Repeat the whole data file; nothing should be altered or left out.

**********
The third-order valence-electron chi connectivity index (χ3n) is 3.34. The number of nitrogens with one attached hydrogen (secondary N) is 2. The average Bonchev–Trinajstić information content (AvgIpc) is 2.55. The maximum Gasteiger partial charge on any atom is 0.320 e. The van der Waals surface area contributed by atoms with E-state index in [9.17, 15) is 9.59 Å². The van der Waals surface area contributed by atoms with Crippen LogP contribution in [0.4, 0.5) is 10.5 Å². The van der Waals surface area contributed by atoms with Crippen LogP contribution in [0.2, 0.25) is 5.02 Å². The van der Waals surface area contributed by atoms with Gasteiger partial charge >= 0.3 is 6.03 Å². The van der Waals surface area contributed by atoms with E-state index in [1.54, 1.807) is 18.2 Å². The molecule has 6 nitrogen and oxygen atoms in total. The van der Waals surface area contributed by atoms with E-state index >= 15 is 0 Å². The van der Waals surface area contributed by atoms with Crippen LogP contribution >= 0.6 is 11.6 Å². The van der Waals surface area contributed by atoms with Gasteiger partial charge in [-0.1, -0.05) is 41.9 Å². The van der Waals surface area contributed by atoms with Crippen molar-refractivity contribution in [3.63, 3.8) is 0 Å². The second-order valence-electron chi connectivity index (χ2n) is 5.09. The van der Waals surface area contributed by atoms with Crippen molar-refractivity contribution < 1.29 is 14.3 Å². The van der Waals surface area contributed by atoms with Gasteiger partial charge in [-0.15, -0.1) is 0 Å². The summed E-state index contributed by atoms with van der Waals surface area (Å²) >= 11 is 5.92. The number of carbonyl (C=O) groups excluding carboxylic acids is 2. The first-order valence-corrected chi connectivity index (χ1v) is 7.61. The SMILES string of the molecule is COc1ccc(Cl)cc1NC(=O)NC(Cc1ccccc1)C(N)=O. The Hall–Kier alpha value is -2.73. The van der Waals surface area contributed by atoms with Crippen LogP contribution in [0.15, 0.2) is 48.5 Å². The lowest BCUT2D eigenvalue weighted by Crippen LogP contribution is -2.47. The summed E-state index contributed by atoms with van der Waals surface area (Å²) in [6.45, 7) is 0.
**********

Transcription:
The third-order valence-electron chi connectivity index (χ3n) is 3.34. The number of nitrogens with one attached hydrogen (secondary N) is 2. The average Bonchev–Trinajstić information content (AvgIpc) is 2.55. The maximum Gasteiger partial charge on any atom is 0.320 e. The van der Waals surface area contributed by atoms with E-state index in [9.17, 15) is 9.59 Å². The van der Waals surface area contributed by atoms with Crippen LogP contribution in [0.4, 0.5) is 10.5 Å². The van der Waals surface area contributed by atoms with Crippen LogP contribution in [0.2, 0.25) is 5.02 Å². The van der Waals surface area contributed by atoms with Gasteiger partial charge >= 0.3 is 6.03 Å². The van der Waals surface area contributed by atoms with E-state index in [1.54, 1.807) is 18.2 Å². The molecule has 6 nitrogen and oxygen atoms in total. The van der Waals surface area contributed by atoms with E-state index >= 15 is 0 Å². The van der Waals surface area contributed by atoms with Crippen LogP contribution >= 0.6 is 11.6 Å². The van der Waals surface area contributed by atoms with Gasteiger partial charge in [-0.1, -0.05) is 41.9 Å². The van der Waals surface area contributed by atoms with Crippen molar-refractivity contribution in [3.63, 3.8) is 0 Å². The second-order valence-electron chi connectivity index (χ2n) is 5.09. The van der Waals surface area contributed by atoms with Crippen molar-refractivity contribution < 1.29 is 14.3 Å². The van der Waals surface area contributed by atoms with Gasteiger partial charge in [-0.15, -0.1) is 0 Å². The summed E-state index contributed by atoms with van der Waals surface area (Å²) >= 11 is 5.92. The number of carbonyl (C=O) groups excluding carboxylic acids is 2. The first-order valence-corrected chi connectivity index (χ1v) is 7.61. The SMILES string of the molecule is COc1ccc(Cl)cc1NC(=O)NC(Cc1ccccc1)C(N)=O. The Hall–Kier alpha value is -2.73. The van der Waals surface area contributed by atoms with Crippen LogP contribution in [0.15, 0.2) is 48.5 Å². The lowest BCUT2D eigenvalue weighted by Crippen LogP contribution is -2.47. The summed E-state index contributed by atoms with van der Waals surface area (Å²) in [6.45, 7) is 0.